Freezing Brussels Sprouts

How to Freeze Brussels Sprouts

January 29, 2019
Brussels Sprouts Ready to Harvest


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Brussels sprouts are not the easiest vegetable to grow. I actually gave up on them years ago as they were consistently very small. Then I learned a couple of growing tricks—plus, how to freeze brussels sprouts.

The first trick is that you need to take off the lower leaves as the sprouts form so that they have room to grow. The second trick is to cut back the top around Labor Day.

After successfully doing these two things this year, our Brussels sprouts are spectacular.


Having planted quite a few plants, it was time to put some Brussels sprouts in the freezer. I cut off the stalks and pulled off all the remaining leaves.

Over a bowl, I cut the sprouts away from the stalk.


Then I went through the pile looking at each one individually and taking away any spoiled or eaten parts. I also cut the bottoms flush with the sprout.


Washing them well, they were ready to be steamed. I divided them into three parts so that they would all steam uniformly.

These were actually medium-sized sprouts so they were steamed for four minutes.

Then they were placed in ice water for another four minutes to cool down and stop the cooking process.

After spinning the excess water off, they were placed on a clean towel to dry a bit more.

Placing them on a cookie sheet so that they would freeze individually, into the freezer they went.

The next morning, they were placed in pint bags, dated, and put back into the freezer.

These will be delicious to get out and bake or steam when the snow flies.


I freeze much of my harvest! Whether you’re a gardener or just don’t want to throw away food, see my tips for freezing spinach and greensfreezing corn, and pix.


About This Blog

Celeste Longacre has been growing virtually all of her family’s vegetables for the entire year for over 30 years. She cans, she freezes, she dries, she ferments & she root cellars. She also has chickens. Celeste has also enjoyed a longtime relationship with The Old Farmer’s Almanac as their astrologer and gardens by the Moon. Her new book, “Celeste’s Garden Delights,” is now available! Celeste Longacre does a lot of teaching out of her home and garden in the summer. Visit her web site at for details.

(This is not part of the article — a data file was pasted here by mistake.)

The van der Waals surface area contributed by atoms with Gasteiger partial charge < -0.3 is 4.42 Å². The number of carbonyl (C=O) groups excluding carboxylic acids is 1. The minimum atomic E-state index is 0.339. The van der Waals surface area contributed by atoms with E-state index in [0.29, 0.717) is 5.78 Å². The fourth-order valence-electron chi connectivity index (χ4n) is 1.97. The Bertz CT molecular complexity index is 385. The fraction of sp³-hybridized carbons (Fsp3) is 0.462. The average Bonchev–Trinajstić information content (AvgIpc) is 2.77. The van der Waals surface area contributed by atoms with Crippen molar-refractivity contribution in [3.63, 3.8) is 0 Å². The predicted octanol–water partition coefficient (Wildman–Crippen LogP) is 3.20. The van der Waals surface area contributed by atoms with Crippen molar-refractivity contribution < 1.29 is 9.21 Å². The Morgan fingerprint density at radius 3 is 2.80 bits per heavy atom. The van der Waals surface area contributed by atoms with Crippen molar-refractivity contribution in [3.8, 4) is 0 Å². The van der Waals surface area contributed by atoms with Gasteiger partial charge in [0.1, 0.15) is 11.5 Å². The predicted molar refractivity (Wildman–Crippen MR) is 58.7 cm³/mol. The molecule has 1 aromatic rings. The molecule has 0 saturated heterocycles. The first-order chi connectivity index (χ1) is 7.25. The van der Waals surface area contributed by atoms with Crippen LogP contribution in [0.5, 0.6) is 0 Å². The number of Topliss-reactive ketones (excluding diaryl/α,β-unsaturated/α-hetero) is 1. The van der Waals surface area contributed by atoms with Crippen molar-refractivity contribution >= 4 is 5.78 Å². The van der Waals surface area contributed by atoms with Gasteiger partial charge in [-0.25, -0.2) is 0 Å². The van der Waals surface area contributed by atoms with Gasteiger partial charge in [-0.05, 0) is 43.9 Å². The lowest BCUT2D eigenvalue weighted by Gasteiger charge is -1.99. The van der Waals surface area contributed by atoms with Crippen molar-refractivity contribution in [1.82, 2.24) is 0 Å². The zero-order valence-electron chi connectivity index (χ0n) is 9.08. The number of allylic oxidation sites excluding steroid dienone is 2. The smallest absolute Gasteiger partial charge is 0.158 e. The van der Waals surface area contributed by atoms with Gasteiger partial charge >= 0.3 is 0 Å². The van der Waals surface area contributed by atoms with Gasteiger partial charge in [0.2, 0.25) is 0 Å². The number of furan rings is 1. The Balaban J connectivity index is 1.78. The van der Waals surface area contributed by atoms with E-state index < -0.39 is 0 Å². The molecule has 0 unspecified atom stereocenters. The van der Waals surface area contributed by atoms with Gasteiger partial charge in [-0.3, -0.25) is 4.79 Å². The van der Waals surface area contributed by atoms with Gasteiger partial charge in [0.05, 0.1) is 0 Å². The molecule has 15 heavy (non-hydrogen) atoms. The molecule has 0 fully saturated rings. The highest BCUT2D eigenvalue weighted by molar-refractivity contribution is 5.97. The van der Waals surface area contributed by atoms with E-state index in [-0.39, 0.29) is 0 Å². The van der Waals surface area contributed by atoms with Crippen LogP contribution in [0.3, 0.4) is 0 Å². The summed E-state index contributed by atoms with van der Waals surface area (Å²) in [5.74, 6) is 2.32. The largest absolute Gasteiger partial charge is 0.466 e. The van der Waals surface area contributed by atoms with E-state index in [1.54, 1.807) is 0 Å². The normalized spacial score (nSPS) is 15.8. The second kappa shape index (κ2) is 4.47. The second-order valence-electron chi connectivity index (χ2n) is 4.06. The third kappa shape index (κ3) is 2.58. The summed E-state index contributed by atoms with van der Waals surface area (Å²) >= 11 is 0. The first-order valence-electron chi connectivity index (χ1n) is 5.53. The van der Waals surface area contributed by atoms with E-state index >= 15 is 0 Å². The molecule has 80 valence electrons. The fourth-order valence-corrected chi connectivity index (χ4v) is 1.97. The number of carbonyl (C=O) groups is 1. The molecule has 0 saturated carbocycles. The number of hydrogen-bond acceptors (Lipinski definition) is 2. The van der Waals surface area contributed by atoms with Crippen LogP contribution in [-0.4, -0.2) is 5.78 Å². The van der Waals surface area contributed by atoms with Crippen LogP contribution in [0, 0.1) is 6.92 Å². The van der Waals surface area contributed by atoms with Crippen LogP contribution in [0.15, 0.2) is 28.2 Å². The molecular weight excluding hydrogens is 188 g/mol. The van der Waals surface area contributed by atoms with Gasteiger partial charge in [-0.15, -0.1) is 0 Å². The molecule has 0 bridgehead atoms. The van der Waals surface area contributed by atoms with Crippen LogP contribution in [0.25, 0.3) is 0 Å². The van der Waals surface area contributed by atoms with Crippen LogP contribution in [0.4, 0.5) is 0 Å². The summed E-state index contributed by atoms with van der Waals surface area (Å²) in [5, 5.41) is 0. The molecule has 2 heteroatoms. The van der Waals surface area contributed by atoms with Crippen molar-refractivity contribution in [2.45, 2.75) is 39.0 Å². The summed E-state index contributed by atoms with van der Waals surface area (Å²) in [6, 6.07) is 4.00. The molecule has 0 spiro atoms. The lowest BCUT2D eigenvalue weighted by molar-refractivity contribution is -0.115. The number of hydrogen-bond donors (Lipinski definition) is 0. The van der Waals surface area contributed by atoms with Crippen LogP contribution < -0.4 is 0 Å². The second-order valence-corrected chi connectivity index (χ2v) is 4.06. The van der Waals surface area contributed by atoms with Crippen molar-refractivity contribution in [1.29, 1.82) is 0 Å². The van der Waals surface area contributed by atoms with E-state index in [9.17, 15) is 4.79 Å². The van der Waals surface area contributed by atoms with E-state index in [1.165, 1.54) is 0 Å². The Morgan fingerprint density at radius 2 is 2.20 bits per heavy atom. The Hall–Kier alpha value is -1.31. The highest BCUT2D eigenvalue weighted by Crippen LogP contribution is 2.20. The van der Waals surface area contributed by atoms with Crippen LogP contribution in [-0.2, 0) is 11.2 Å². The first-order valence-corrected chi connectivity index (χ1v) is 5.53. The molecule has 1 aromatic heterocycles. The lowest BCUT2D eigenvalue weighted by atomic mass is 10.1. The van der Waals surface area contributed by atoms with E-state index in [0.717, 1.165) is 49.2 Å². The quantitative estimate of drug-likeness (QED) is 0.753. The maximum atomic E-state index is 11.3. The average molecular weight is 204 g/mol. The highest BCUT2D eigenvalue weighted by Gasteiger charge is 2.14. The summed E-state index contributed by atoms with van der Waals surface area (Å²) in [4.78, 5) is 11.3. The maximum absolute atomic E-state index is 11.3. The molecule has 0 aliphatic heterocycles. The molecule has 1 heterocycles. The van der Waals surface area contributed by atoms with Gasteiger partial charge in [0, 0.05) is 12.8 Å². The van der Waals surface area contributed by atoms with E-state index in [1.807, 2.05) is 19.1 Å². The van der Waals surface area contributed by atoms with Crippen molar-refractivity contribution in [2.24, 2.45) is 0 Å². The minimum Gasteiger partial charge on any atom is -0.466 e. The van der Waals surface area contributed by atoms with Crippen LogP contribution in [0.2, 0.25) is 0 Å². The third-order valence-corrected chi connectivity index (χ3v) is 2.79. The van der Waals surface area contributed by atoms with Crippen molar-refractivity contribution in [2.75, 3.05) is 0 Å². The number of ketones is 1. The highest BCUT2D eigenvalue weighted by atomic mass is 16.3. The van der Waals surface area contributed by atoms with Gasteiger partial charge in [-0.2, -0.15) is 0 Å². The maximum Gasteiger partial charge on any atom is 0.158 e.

Reader Comments

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I agree!

I agree that brussel sprouts are difficult. This was my first year growing them and I wont bother again. I had such high hopes, but most of what made was small - not like the grocery store variety. I got about as many as Celeste and had 12 plants.

Why steam?

Hey Celeste, thanks for the growing tips! I just place mine into the freezer straight after harvest, without steaming, and they never went bad. They still taste delicious when cooked. Please why do you have to steam most vegetables for a few minutes before freezing? Thank you.


Hi Nadia, Steaming destroys the enzymes that could otherwise decay the veggies, even when frozen. If you haven’t had a problem, that’s great!


I grew BS for the first time this year. I had posted here and on the FB page at least 3 times asking for info on how/when to trim the leaves and stalks, because the sprouts on my plants are not tight and compact - they are loose and open, like a leafy cabbage..... Thanks to this post, now I know... albeit too late to use the info.


+ a 4-season guide to raising chickens!

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